So, you want to use feedback to improve your service department. But where do you start? Gökhan Tuna, customer feedback expert at TOPdesk, has got a tip for you. It sounds counter-intuitive, but you get more out of the feedback you receive if you focus on the negative.
Brave your bad review buildup
Have you ever done a customer satisfaction survey? Then you’ve probably come across both glowing praise and blunt criticism. It’s tempting to focus on the positive and improve by doing more of the things you’re getting praise for. And often it’s not worth the time to investigate medium ratings like 6 or 7 out of 10, because this group of customers may simply not care all that much about the quality of your services.
But what about the bad reviews? They may not always seem very constructive, but they were written by your least satisfied customers, and they obviously care enough to provide criticism. The areas they’re focussing on are the ones you can improve the most.
So, how do you turn an angry review into useful feedback?
Call your angry customers and find out what their problem is. Afraid you’ll get an earful? Don’t be. An angry customer isn’t the same as a rude customer. In my experience, service desk customers who’ve had a bad experience are nearly always willing to elaborate and suggest improvements.
Lots of people are afraid to face the furious feedback monster. But your customer probably gave a low rating or bad review in the heat of the moment. They’ll be willing to help if you’re willing to listen.
Get specific: turn bad reviews into useful feedback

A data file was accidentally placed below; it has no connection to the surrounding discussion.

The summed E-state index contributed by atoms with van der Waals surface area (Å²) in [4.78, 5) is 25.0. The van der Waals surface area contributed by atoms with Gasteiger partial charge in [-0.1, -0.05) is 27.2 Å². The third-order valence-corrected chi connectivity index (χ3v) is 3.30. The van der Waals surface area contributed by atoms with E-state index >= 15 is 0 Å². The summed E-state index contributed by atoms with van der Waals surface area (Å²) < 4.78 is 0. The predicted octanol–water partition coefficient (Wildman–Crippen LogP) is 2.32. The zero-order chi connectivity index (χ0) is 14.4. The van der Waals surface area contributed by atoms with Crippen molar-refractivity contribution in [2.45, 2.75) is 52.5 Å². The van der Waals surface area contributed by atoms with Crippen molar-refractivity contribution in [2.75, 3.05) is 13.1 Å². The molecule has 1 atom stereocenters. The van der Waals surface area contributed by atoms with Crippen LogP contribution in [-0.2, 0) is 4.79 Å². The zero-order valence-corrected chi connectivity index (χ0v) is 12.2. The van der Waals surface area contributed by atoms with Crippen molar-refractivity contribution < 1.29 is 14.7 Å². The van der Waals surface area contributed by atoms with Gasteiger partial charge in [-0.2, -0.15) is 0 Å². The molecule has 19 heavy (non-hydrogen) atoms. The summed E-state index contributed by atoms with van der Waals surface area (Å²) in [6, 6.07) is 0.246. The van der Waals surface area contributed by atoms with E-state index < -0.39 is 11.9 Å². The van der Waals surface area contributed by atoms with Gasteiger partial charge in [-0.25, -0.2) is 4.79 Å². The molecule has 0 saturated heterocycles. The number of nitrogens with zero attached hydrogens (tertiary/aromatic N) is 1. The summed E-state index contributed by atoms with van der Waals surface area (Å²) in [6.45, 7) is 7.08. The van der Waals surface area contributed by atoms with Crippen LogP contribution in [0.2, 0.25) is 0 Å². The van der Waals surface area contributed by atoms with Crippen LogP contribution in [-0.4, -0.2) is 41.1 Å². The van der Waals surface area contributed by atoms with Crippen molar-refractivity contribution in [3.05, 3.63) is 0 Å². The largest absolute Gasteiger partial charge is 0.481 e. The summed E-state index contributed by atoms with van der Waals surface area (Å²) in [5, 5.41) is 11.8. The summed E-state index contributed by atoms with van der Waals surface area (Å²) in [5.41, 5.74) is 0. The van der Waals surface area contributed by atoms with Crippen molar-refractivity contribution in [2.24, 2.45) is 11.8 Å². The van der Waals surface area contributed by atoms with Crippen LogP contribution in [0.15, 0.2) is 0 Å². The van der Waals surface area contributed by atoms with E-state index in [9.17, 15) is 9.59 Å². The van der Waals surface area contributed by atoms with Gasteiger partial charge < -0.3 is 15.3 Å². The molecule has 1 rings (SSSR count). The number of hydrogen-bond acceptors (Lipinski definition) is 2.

You’ve called your customer and they’re really not that bad. You ask them to elaborate and you got nothing. Nothing useful anyway. How do you extract valuable feedback from your customer’s story? Ask specific questions to dig up the problem. And don’t rely too much on your assumptions.
Is one of your operator getting bad reviews? Maybe they’re perfectly polite, but don’t know how to pass issues to the second line properly, so your customers don’t get the answers they’re looking for. Your operator got the bad rating, but maybe the real problem is a complicated process. Or maybe it’s unclear who’s responsible for second-line issues.
Asking customers to elaborate on their bad reviews helps you spot recurring pain points you need to fix. At the same time, you create a more positive experience for the customer by getting back to them about their review, because you’re showing them that you’ve read their feedback and take it seriously.
Try to get answers that will help you improve your services. Make sure your questions are specific, but not too specific. Don’t ask what your customer is doing with the new laptop and how they got it from IT. Ask about feelings and experiences. Do your customers feel like they get the tools they need within an acceptable time frame? Do service staff act with integrity? And what experience triggers a negative review? Is it a disappointing answer to a request, lack of communication, or long waiting times? Look at your service from the customer’s point of view. That’s how you improve their experience.
So, don’t be afraid to follow up on bad reviews. They don’t always seem very constructive at first, but it’s the bad reviews that bring you closer to service excellence.